Will DOIBPSC law boost national revenue?-
By Hon Abdullahi Mahmud Gaya
Nigeria hosts the world’s 10th largest petroleum reserve at about 25 billion barrels with gas reserve of 166 Trillion Standard Cubic Feet (TSCF).
It is indisputable that Nigeria with the largest reserve in Africa has significant untapped hydrocarbon potential available to advance her economic goal.
Now with the Act passed into law, Production Sharing Contract will witness significant improvement to the nation’s economy. It is no longer news that President Muhammadu Buhari has assented to the Deep Offshore and Inland Basin Production Sharing Contract (DOIBPSCA) into law.
It will be recalled that the Deep Offshore and Inland Basin Production Sharing Contract Act, enacted as a decree in 1993 (DOIBPSCA or the Act), provides the legislative framework guiding Nigeria’s deep offshore oil production, covering acreages greater than 200 meters in water depth.
With Deep Offshore and Inland Basin Production Sharing Contract law into force, the International Oil Companies (IOCs) have nothing to fear as the National Assembly ensures a level playing field that would take their concerns and suggestions into consideration.
It may interest citizens to know that Nigeria receives $268million only before assenting Deep Offshore (and Inland Basin Production Sharing Contract (DOIBPSCA) Act into law.
Production Sharing Contracts Act Cap. D3. LFN 2004 spelt out the conditions under which the PSCs should be reviewed.
The provisions of the Act stipulates that the law shall be subject to review to ensure that if the price of crude oil at any time exceeds $20 per barrel, the share of the revenue to the Nigerian government shall be adjusted under the PSC.
The amended sections (Section 16 of the Act) stipulates a periodic review to guarantee economic benefits from additional revenues to the Federal Government of Nigeria from deep offshore acreages underpinned by Production Sharing Contracts (PSCs).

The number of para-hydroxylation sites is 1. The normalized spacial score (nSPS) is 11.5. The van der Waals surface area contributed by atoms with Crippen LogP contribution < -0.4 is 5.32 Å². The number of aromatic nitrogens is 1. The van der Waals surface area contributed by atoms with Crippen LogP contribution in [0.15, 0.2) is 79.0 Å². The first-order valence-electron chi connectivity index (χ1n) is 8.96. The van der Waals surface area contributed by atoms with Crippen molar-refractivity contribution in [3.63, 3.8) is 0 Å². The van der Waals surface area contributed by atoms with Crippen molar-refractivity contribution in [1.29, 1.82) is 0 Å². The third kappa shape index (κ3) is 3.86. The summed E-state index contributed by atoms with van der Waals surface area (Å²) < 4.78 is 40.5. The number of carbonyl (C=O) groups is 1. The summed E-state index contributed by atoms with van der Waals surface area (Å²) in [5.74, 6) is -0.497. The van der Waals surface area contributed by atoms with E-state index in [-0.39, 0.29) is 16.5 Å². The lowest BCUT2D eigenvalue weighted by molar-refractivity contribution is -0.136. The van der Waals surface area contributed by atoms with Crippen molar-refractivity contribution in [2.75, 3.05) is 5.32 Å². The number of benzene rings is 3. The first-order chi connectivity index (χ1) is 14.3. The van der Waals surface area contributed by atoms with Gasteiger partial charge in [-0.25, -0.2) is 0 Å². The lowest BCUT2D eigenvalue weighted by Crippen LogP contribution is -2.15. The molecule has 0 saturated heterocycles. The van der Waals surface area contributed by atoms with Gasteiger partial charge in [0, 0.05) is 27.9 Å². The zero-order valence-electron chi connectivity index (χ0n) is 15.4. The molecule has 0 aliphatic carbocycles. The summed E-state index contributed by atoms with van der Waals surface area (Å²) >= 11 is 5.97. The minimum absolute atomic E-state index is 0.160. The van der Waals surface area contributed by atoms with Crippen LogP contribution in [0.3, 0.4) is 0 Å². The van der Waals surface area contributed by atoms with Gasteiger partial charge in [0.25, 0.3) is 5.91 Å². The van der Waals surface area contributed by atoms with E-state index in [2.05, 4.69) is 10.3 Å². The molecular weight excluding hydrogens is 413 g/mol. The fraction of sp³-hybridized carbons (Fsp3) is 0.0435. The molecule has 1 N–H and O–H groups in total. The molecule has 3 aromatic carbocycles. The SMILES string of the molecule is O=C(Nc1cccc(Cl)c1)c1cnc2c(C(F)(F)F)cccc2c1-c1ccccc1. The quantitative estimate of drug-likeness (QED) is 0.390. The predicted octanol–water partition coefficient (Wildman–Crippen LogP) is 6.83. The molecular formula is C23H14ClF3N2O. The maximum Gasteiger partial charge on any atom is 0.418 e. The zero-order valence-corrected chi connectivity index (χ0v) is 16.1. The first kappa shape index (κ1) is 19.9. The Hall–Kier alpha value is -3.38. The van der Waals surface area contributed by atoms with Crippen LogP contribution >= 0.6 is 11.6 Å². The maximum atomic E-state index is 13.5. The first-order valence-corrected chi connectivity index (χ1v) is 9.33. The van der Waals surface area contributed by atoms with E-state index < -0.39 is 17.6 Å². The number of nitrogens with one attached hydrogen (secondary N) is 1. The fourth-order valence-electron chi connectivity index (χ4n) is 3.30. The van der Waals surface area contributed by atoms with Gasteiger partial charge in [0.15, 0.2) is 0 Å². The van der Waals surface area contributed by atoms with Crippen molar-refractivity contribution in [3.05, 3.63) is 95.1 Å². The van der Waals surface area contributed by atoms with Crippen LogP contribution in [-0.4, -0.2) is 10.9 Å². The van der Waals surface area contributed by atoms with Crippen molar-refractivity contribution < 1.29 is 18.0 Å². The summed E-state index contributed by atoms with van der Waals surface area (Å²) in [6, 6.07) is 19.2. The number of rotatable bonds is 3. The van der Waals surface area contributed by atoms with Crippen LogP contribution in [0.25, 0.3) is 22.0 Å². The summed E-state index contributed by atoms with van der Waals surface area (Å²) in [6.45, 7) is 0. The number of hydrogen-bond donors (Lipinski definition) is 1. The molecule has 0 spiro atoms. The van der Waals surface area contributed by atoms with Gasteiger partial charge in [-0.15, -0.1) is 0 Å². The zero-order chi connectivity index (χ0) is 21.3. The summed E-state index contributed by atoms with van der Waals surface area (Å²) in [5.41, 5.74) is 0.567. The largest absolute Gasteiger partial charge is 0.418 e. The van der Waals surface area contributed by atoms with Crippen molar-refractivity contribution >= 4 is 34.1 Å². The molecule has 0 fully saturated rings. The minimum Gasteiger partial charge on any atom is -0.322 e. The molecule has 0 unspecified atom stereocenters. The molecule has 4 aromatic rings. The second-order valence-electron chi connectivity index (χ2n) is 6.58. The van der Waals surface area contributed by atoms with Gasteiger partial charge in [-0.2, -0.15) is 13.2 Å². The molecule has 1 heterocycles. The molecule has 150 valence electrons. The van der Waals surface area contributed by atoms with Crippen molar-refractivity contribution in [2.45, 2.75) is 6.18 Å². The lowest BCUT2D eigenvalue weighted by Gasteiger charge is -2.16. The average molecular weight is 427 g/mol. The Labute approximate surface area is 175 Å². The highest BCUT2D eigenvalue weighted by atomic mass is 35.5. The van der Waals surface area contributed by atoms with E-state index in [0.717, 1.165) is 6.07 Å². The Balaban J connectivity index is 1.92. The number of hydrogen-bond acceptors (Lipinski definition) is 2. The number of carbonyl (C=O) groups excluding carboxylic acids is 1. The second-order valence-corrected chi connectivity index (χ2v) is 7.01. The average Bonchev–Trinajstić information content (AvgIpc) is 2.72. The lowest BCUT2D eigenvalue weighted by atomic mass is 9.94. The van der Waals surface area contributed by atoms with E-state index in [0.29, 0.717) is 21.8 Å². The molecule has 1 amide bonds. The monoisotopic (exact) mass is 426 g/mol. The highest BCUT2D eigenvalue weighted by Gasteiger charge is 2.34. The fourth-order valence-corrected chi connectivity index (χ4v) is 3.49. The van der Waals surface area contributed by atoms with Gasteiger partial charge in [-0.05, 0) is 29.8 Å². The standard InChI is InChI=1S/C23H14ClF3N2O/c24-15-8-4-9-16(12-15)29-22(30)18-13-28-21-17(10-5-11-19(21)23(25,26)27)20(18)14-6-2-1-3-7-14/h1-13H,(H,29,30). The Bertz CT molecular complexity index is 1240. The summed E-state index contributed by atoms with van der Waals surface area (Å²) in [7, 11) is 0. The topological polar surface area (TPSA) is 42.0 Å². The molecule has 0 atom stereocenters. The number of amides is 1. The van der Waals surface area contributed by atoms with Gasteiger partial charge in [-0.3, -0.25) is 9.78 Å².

Now under the new law before assented, the bill National Assembly also inserted a new Section 17 that read, “The minister (of petroleum resources) shall cause the corporation (Nigerian National Petroleum Corporation) to call for a review of production sharing contracts every eight years.
A new Section 18 also criminalized any abuse of the law and prescribed punishments. Any person who fails to comply with any obligation imposed by any provision of the bill commits an offence and is liable on conviction to a fine not below N500,000,000 or an imprisonment for a period not (more or less: not indicated) than five years or both.
It may interest the public to recall that crude oil price between 2008 and 2014 was at its highest levels. But Nigeria has not being maximizing the opportunity to cream off the additional revenues thus losing billion dollars of extra revenue.
Despite the price being at its peak level, this singular Act was delayed in the past 25 years and denied Nigeria billions of dollars while allowing the oil majors to reap significant profits.
With the law into effect Deep Offshore and Inland Basin Production Sharing Contract (DOIBPSCA) will be economically beneficial to the government of the federation.
By means of the PSC becoming law in the country, billions of dollars will land into national coffers to fund public infrastructure and essential social services instead of finding residence in the balance sheets of the oil firms.
This is not attempt to deprive the International Oil Companies (IOCs).
The Federal Government of Nigeria wants the firms to make a just profit for their efforts; however, they have been receiving a surplus at the expense of our minimal developmental needs this is not ideal.
The operated oil companies are Nigeria’s long term business partners and PSC law have no interest in denigrating them; but the law seeks fair equitable relationship government and International Oil Companies (IOCs).
With the amendment, the revenue generation for the federation in the Production Sharing Contracts (PSC) arrangement in the oil and gas industry would witness significant improvement.
As part of this witness significant improvement, Nigeria will generate an estimated $500 million in additional revenues for the FG in 2020, and over $1.5 billion from 2021 at the prevailing oil price at $55 per barrel and that Nigeria would rake in $2 billion if oil price rises to $60per barrel since it’s become an applicable law in the country.
Gaya is the Chairman House Committee on Downstream (Petroleum) and wrote in from House of Representatives, Abuja.